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Dimethyl trisulfide is reported as a major aroma component in cooked Brassicaceous vegetables. Trap baits containing dimethyl trisulfide have been used to capture Calliphora loewi and other blowflies. Dimethyl trisulfide along with dimethyl sulfide and dimethyl disulfide have been confirmed as volatile compounds given off by the fly-attracting plant known as dead-horse arum (Helicodiceros muscivorus). These flies are attracted to the odor of fetid meat and help pollinate this plant.
Maruyama FT. Identification of dimethyl trisulfide as a major aroma component of cooked brassicaceous vegetables. Maruyama. J. Food Sci. 1970, 35(5), 540-543.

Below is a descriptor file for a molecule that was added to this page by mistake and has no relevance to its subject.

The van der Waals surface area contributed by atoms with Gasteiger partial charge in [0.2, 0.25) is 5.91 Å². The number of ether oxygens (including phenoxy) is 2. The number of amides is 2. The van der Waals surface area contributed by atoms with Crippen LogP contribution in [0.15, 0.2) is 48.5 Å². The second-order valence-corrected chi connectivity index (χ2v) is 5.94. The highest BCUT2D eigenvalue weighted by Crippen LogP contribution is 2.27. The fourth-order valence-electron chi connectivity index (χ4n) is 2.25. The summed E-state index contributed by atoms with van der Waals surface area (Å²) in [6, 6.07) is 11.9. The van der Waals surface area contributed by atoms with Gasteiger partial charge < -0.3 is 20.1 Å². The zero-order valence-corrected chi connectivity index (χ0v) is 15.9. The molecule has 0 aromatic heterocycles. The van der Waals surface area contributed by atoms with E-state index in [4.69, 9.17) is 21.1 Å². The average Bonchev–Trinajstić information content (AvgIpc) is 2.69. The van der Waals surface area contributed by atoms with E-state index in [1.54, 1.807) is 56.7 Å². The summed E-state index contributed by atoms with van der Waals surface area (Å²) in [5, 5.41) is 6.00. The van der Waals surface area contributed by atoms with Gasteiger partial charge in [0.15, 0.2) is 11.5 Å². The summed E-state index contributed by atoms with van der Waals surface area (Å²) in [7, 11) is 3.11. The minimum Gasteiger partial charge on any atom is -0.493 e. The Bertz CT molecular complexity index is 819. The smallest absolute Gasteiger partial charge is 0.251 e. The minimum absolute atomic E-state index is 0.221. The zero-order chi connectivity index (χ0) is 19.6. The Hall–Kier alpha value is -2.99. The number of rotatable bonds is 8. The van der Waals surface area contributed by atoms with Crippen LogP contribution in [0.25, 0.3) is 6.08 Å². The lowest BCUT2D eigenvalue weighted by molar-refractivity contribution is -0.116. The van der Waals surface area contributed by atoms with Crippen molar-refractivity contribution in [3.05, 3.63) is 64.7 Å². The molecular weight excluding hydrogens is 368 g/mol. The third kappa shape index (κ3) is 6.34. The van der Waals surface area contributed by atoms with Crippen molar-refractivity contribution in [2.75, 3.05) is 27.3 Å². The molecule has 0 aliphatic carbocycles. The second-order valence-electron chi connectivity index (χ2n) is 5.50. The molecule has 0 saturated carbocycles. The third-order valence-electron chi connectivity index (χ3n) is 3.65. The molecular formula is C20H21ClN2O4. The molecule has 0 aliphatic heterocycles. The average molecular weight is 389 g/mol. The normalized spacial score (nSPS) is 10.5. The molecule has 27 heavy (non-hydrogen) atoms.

Mika Shirasu et. al,; Shunji Nagai,; Ryuichi Hayashi,; Atsushi Ochiai,; Kazushige Touhara. Dimethyl trisulfide as a characteristic odor associated with fungating cancer wounds. . Bioscience, Biotechnology, and Biochemistry,. 2009, 73(9), 2117-2120.
Hazard Statements: H226-H315-H319-H335
Flammable liquid and vapour. Causes skin irritation. Causes serious eye irritation. May cause respiratory irritation.
Precautionary Statements: P210-P261-P303+P361+P353-P305+P351+P338-P405-P501a
Keep away from heat/sparks/open flames/hot surfaces. - No smoking. Avoid breathing dust/fume/gas/mist/vapours/spray. IF ON SKIN (or hair): Remove/Take off immediately all contaminated clothing. Rinse skin with water/shower. IF IN EYES: Rinse cautiously with water for several minutes. Remove contact lenses, if present and easy to do. Continue rinsing. Store locked up. Dispose of contents/container in accordance with local/regional/national/international regulations.